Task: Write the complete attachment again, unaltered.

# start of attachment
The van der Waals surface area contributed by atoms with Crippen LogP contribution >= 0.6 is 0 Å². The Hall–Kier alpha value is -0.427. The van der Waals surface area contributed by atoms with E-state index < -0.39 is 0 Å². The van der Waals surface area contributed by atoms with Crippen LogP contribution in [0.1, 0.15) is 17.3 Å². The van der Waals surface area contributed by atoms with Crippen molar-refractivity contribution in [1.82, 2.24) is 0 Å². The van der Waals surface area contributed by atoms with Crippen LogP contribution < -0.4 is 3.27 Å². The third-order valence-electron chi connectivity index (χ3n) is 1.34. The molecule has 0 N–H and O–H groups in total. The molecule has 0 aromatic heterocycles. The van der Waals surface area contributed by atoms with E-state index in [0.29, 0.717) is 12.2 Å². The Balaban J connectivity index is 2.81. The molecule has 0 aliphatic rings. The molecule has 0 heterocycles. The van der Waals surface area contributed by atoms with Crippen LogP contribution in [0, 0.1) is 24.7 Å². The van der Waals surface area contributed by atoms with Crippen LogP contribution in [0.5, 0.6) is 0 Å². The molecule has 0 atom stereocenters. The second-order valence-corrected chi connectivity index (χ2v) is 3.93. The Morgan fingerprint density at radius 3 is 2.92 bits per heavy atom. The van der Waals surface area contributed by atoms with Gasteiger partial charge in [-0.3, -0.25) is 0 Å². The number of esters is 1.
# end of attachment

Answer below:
The van der Waals surface area contributed by atoms with Crippen LogP contribution >= 0.6 is 0 Å². The Hall–Kier alpha value is -0.427. The van der Waals surface area contributed by atoms with E-state index < -0.39 is 0 Å². The van der Waals surface area contributed by atoms with Crippen LogP contribution in [0.1, 0.15) is 17.3 Å². The van der Waals surface area contributed by atoms with Crippen molar-refractivity contribution in [1.82, 2.24) is 0 Å². The van der Waals surface area contributed by atoms with Crippen LogP contribution < -0.4 is 3.27 Å². The third-order valence-electron chi connectivity index (χ3n) is 1.34. The molecule has 0 N–H and O–H groups in total. The molecule has 0 aromatic heterocycles. The van der Waals surface area contributed by atoms with E-state index in [0.29, 0.717) is 12.2 Å². The Balaban J connectivity index is 2.81. The molecule has 0 aliphatic rings. The molecule has 0 heterocycles. The van der Waals surface area contributed by atoms with Crippen LogP contribution in [0, 0.1) is 24.7 Å². The van der Waals surface area contributed by atoms with Crippen LogP contribution in [0.5, 0.6) is 0 Å². The molecule has 0 atom stereocenters. The second-order valence-corrected chi connectivity index (χ2v) is 3.93. The Morgan fingerprint density at radius 3 is 2.92 bits per heavy atom. The van der Waals surface area contributed by atoms with Gasteiger partial charge in [-0.3, -0.25) is 0 Å². The number of esters is 1.